There has been much controversy lately on our campus. In lieu of recent events involving an ad taken out by David Horowitz and the numerous responses from supporters of the Muslim Student Association, we are fortunate to have world-renowned author and scholar Daniel Pipes come to UCSB. Though he was not involved in the recent controversy, his area of research deals directly with some of the issues raised by these events. This presents itself as a great opportunity to hear from an academic who has spent decades studying the Middle East, specifically how Islam has influenced and shaped many cultures.
Daniel Pipes was born and raised in Boston by his mother and father, both immigrants from Poland. His father, Richard Pipes became a known anti-Soviet. As a college student, he originally majored in mathematics, but his interests shifted to history and the Middle East after he traveled extensively during his college years. He attended Harvard, where he completed his undergrad and Ph.D. in history. Now he is the director of the Middle East Forum, and an accomplished author. The Middle East Forum is a think-tank allowing the public to have access to, and become involved in his extensive research and discussions on the Middle East.
Controversy follows Pipes wherever he goes, as he is highly critical of American universities and the ways they teach Middle Eastern Studies. Pipes recently described the general approach taken when discussing Middle Eastern countries in university classrooms as the following: "Whoever is hostile to the United States deserves defending and whoever is friendly deserves critique." Among his grievances concerning Middle Eastern Studies, Pipes says difficult subjects are not confronted. These include jihad, channel slavery, Muslim anti-Semitism and the barbaric nature of Saddam Hussein's regime. Many of these topics are largely ignored on campuses, as they are viewed as potentially harmful to the Muslim population. In this age of political correctness, students are urged to shy away from connecting negative political and social problems to religion, even when the political, royal and organized schools of terror are all proudly connected to one common ideology: militant Islam.
Intellectual debate is the cornerstone of Pipes' interest in getting students and other members of the public involved in Middle Eastern issues. His lecture will bring academic diversity to an ongoing discussion in which his opinions - along with his level of knowledge - are rarely represented. Members of the audience are encouraged to ask questions and voice their opinions after his lecture.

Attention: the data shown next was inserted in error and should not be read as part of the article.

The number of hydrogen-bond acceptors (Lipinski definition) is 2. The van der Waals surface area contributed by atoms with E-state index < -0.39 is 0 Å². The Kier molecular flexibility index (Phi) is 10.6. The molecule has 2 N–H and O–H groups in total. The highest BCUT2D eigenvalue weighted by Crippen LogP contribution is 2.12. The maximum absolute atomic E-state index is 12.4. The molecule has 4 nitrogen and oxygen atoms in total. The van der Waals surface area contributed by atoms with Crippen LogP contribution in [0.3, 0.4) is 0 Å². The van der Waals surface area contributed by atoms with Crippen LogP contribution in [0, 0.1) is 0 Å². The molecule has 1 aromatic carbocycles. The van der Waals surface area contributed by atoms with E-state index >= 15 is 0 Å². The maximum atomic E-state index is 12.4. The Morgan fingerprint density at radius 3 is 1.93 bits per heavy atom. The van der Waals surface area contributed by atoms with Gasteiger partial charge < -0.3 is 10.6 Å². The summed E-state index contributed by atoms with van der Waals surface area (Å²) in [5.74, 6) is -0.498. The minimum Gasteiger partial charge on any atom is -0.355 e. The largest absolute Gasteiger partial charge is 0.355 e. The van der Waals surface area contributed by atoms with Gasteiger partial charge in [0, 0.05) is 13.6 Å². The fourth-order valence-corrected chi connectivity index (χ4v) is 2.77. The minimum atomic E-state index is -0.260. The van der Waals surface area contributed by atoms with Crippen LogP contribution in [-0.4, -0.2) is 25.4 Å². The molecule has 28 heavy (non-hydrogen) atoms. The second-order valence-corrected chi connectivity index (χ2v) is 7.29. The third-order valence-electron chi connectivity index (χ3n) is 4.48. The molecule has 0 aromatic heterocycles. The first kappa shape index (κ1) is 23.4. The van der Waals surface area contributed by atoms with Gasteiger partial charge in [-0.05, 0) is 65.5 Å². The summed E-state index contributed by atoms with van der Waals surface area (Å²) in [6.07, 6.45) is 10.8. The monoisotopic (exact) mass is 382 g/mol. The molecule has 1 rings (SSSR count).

Pipes has received harsh criticism from universities and many members of the media for his views. He asserts militant Islam is a reflection of 1920's totalitarianism. While the roots of Islam go back much further, this ideology is one of fascism read in the context of Islam. He has been called an "Islamophobe," and many say he does not want peace in the Middle East because he supports an Israeli victory in the Israeli-Palestinian conflict. But Pipes is clear that Islam as a faith is not the problem - it is the radical reading of the Koran that leads to this militancy.
Since Sept. 11, Islam has been in the public area and many people have learned about this religion, which is supposed to be the "religion of peace." Pipes is quick to point out how Islam can be, and is, a peaceful religion for the vast majority of its followers. He distinguishes between the personal faith of Islam and militant Islam, and asserts that moderate Islam is the solution to a religion that has become radical. Islamists believe they are the holders of the only truth and they need to defeat the West. This religious component added to fascism makes militant Islam very powerful. To blame this radicalism on terrorism, Pipes says, is a euphemism for militant Islam. Terror may be the tactics of a radical group, but terror is not an ideology.
College Republicans look forward to having Daniel Pipes share some of his research and opinions, and to elevating the discourse on the topic of the Middle East with a Q&A session after his speech. Admission is free tonight at Embarcadero Hall, with doors opening at 8:15 p.m.
Avalon J. O'Lone is a second-year biology major.